The letter writer alleged, these "friends of the developer crowd," using a "pseudo-newspaper, they created "news" based on semi-facts and outright lies."
In defense of that position, she went on; the Gouge Administration "represented the best interests of the vast majority of the population." Gouge further lamented, "We have been open, responsive and fair. We open our doors wider to the citizen than we do to the special interests."
These statements in of themselves are so outrageous, so dishonest they defy logic. The facts and the money trail paint a clearer picture.
First, all of the candidates that ran in the primary were all first time commissioner candidates, save the sitting board. All were private citizens, homeowners, parents or small business owners.
Only two candidates had run for office on different levels, here and in Howard County. In reviewing campaign finance reports available up to this time, none of the candidates were financed, or backed by "the developer crowd" by any stretch of the imagination.
Second, this "pseudo-newspaper" has not received, nor has it been compensated in any way by developers, bankers, builders or the like. We are not coached, steered or told what to write, as the editors of at least one local paper is conditioned to do. We are unaffiliated with any political party or individual candidate running now or have ever run in the past.
The Standard runs on its own fuel, and the citizen's right to know everything these commissioners have failed to convey. The owner of this publication has been a small business owner in the county for some 30 years, notably, not as a developer or builder.
Third, based on the lack of voter turnout, the "vast majority" of the county did not turn out to support the incumbent board. Those numbers tell a different story as the incumbent commissioners received significantly less votes than in the 2002 primary, an 18,000-vote difference. In 2002 they received almost 55 percent of the vote, in turn received less than 45 percent in this primary election.
Their victories were marginal at best. Perry Jones lost his bid because of his lack of independent thinking, his team player image caught up to him.
Apparently, the "vast majority" for these incumbents consists only of county staff, family members and friends.
Forth, the commissioner's concept of open responsive government is troubling. In past administrations, any citizen could walk into the people's office building, meet and greet sitting commissioners, staff and employees. Permits for any number of projects with the exception of development projects could be attained on the spot. No waiting period, no restrictions or covenants attached after the fact. All within legal limits. Department heads and staff cheerfully assisted citizens on every level. If a citizen wanted any information, it was readily produced, they had nothing to hide.
Today the county office complex is guarded, the commissioners do not entertain citizens one on one, and staff has been subjected to vet everything through the chief of staff. Permits can take months to process for projects as simple as adding a deck to your home, any project is now vetted by an environmentalist, without a zoning or planning background. Department heads and staff have been admonished not to give any information out without a freedom of information request.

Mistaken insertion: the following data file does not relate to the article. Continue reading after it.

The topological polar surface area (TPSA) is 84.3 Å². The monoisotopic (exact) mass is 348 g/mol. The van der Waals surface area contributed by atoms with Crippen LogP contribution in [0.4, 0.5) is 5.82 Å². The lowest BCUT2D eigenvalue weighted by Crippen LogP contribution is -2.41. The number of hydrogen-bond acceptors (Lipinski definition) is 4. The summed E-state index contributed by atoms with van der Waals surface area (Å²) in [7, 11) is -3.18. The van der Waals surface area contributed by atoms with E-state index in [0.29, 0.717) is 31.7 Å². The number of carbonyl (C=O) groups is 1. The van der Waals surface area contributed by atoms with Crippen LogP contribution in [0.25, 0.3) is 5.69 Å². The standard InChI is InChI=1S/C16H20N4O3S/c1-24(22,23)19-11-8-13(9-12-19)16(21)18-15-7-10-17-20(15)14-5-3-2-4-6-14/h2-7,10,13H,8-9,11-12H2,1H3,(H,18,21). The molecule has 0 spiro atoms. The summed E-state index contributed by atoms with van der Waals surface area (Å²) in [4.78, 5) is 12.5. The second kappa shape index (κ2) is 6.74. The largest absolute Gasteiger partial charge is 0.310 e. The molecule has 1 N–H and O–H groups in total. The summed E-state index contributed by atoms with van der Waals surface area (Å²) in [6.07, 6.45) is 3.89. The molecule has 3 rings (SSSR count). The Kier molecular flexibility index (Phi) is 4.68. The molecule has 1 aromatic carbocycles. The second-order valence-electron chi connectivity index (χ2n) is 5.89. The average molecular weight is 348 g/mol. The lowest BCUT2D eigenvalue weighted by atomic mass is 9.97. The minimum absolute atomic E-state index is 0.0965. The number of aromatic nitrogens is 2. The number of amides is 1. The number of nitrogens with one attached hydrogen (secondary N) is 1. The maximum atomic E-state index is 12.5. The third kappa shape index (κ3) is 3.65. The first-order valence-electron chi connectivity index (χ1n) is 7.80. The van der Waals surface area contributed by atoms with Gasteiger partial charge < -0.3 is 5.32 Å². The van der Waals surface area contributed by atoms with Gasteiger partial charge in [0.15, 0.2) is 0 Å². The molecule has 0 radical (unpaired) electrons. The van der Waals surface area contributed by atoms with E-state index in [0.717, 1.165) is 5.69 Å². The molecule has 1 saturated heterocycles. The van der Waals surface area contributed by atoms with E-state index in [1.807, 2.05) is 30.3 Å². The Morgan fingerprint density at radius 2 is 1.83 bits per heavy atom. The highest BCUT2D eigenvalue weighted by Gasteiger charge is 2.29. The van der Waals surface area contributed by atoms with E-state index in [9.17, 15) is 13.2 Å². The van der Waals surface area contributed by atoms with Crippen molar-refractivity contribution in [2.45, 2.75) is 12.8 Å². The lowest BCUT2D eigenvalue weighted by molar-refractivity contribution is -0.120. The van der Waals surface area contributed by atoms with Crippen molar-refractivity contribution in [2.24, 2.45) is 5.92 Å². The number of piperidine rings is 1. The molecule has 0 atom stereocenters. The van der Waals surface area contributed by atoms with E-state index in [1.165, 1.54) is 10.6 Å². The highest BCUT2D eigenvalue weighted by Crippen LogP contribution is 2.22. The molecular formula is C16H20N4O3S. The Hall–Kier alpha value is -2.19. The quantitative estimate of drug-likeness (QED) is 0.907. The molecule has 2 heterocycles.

They require all information to be vetted through the county attorney, and they will then decide what is released. Your information paid for with tax dollars is now only available after jumping through hoops. To be sure, all the information you receive is only half the story as the packet will come to you incomplete with redactions. An open government would under normal conditions, not require a freedom of information act. The County office would be open to all residents, not just the commissioners' perceived majority of friends and family.
Almost lastly, "special interests," according to finance reports filed with the State Election Board, Gouge specifically, has benefited from contributions from the forth-largest developer in the Baltimore area. In 2003, the developer had filed over three hundred permits. The same developer is currently fighting to build 320 units on a golf course in Westminster, demanding a waiver to build without adequate facilities.
Other contributions come from a section eight housing developer; ironically, various section-eight projects have been developed since 2002, more are in approval stages. The bulk of the remaining contributions, for both incumbents come from county employees and family members, one of which is heavily involved in real estate sales and development. The vast majority of citizens have not contributed.
The bottom line of the deceptive remarks made by Gouge are of her own design, lacking credibility, everything she attacks with clearly falls on her own doorstep. The fact remains the present board of commissioners are the "good old boy's" network.
Finally, we are concerned with the cries for an investigation into our publication. We stand on our First Amendment right as a free press. Any challenges to those rights will be fervently defended and in turn, we will use whatever legal means necessary to hold accountable those responsible for making claims contrary to those rights.
We admonish any publicly elected officials to temper what they say; after all, we do not live in pre-war Germany, as they would have you believe. The references are insulting, not for us, we know who and where we are, but for themselves. We encourage those individuals that are confused to request an atlas and a current calendar.